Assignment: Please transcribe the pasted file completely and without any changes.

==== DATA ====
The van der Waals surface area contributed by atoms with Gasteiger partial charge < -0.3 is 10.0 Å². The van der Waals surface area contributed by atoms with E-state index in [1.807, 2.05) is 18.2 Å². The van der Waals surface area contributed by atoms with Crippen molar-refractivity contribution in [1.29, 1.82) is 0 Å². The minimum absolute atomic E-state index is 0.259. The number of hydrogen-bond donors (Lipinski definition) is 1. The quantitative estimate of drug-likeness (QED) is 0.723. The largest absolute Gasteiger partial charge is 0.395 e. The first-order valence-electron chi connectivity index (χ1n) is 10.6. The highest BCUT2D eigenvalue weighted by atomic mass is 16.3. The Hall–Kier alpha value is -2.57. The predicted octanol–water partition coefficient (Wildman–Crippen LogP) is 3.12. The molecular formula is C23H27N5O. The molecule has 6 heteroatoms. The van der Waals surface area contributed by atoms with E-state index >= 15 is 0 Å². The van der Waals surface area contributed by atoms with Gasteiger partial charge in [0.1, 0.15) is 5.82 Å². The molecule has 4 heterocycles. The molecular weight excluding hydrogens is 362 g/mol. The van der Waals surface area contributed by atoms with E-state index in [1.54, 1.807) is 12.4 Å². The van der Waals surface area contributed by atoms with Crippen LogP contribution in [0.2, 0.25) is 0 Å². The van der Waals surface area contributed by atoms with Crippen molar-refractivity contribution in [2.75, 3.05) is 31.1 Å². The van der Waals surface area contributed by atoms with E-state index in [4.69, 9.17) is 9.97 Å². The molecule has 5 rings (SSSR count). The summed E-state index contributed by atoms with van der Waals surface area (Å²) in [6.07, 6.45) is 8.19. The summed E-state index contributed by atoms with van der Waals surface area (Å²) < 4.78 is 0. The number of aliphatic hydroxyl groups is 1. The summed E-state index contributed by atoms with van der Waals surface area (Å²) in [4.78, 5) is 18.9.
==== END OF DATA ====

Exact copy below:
The van der Waals surface area contributed by atoms with Gasteiger partial charge < -0.3 is 10.0 Å². The van der Waals surface area contributed by atoms with E-state index in [1.807, 2.05) is 18.2 Å². The van der Waals surface area contributed by atoms with Crippen molar-refractivity contribution in [1.29, 1.82) is 0 Å². The minimum absolute atomic E-state index is 0.259. The number of hydrogen-bond donors (Lipinski definition) is 1. The quantitative estimate of drug-likeness (QED) is 0.723. The largest absolute Gasteiger partial charge is 0.395 e. The first-order valence-electron chi connectivity index (χ1n) is 10.6. The highest BCUT2D eigenvalue weighted by atomic mass is 16.3. The Hall–Kier alpha value is -2.57. The predicted octanol–water partition coefficient (Wildman–Crippen LogP) is 3.12. The molecular formula is C23H27N5O. The molecule has 6 heteroatoms. The van der Waals surface area contributed by atoms with E-state index >= 15 is 0 Å². The van der Waals surface area contributed by atoms with Gasteiger partial charge in [0.1, 0.15) is 5.82 Å². The molecule has 4 heterocycles. The molecular weight excluding hydrogens is 362 g/mol. The van der Waals surface area contributed by atoms with E-state index in [1.54, 1.807) is 12.4 Å². The van der Waals surface area contributed by atoms with Crippen LogP contribution in [0.2, 0.25) is 0 Å². The van der Waals surface area contributed by atoms with Crippen molar-refractivity contribution in [2.75, 3.05) is 31.1 Å². The van der Waals surface area contributed by atoms with E-state index in [4.69, 9.17) is 9.97 Å². The molecule has 5 rings (SSSR count). The summed E-state index contributed by atoms with van der Waals surface area (Å²) in [6.07, 6.45) is 8.19. The summed E-state index contributed by atoms with van der Waals surface area (Å²) < 4.78 is 0. The number of aliphatic hydroxyl groups is 1. The summed E-state index contributed by atoms with van der Waals surface area (Å²) in [4.78, 5) is 18.9.